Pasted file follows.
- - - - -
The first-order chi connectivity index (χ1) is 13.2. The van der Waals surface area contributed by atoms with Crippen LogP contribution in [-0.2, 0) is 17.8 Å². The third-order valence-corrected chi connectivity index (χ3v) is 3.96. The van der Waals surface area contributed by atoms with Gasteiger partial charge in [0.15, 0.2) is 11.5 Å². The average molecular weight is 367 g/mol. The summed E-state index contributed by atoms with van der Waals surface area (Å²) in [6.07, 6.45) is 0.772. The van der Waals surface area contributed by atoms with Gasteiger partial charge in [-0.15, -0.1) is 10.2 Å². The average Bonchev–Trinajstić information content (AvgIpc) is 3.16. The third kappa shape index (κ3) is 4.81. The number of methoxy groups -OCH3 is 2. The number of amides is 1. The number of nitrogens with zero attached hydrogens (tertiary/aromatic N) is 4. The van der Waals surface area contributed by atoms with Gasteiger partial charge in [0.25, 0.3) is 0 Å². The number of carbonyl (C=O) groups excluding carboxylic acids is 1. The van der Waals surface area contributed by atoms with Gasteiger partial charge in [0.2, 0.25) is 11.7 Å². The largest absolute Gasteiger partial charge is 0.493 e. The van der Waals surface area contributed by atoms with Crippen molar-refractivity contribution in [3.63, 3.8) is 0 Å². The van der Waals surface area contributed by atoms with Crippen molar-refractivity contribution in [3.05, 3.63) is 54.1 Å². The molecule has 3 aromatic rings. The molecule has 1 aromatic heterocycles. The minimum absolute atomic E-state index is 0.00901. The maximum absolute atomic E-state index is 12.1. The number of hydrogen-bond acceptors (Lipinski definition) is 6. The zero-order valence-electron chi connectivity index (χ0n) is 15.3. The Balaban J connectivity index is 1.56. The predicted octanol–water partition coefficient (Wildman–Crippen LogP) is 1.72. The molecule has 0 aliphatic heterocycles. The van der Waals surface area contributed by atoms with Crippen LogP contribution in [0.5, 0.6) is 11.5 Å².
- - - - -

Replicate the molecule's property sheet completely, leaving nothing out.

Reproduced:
The first-order chi connectivity index (χ1) is 13.2. The van der Waals surface area contributed by atoms with Crippen LogP contribution in [-0.2, 0) is 17.8 Å². The third-order valence-corrected chi connectivity index (χ3v) is 3.96. The van der Waals surface area contributed by atoms with Gasteiger partial charge in [0.15, 0.2) is 11.5 Å². The average molecular weight is 367 g/mol. The summed E-state index contributed by atoms with van der Waals surface area (Å²) in [6.07, 6.45) is 0.772. The van der Waals surface area contributed by atoms with Gasteiger partial charge in [-0.15, -0.1) is 10.2 Å². The average Bonchev–Trinajstić information content (AvgIpc) is 3.16. The third kappa shape index (κ3) is 4.81. The number of methoxy groups -OCH3 is 2. The number of amides is 1. The number of nitrogens with zero attached hydrogens (tertiary/aromatic N) is 4. The van der Waals surface area contributed by atoms with Gasteiger partial charge in [0.25, 0.3) is 0 Å². The number of carbonyl (C=O) groups excluding carboxylic acids is 1. The van der Waals surface area contributed by atoms with Gasteiger partial charge in [0.2, 0.25) is 11.7 Å². The largest absolute Gasteiger partial charge is 0.493 e. The van der Waals surface area contributed by atoms with Crippen molar-refractivity contribution in [3.63, 3.8) is 0 Å². The van der Waals surface area contributed by atoms with Crippen molar-refractivity contribution in [3.05, 3.63) is 54.1 Å². The molecule has 3 aromatic rings. The molecule has 1 aromatic heterocycles. The minimum absolute atomic E-state index is 0.00901. The maximum absolute atomic E-state index is 12.1. The number of hydrogen-bond acceptors (Lipinski definition) is 6. The zero-order valence-electron chi connectivity index (χ0n) is 15.3. The Balaban J connectivity index is 1.56. The predicted octanol–water partition coefficient (Wildman–Crippen LogP) is 1.72. The molecule has 0 aliphatic heterocycles. The van der Waals surface area contributed by atoms with Crippen LogP contribution in [0.5, 0.6) is 11.5 Å².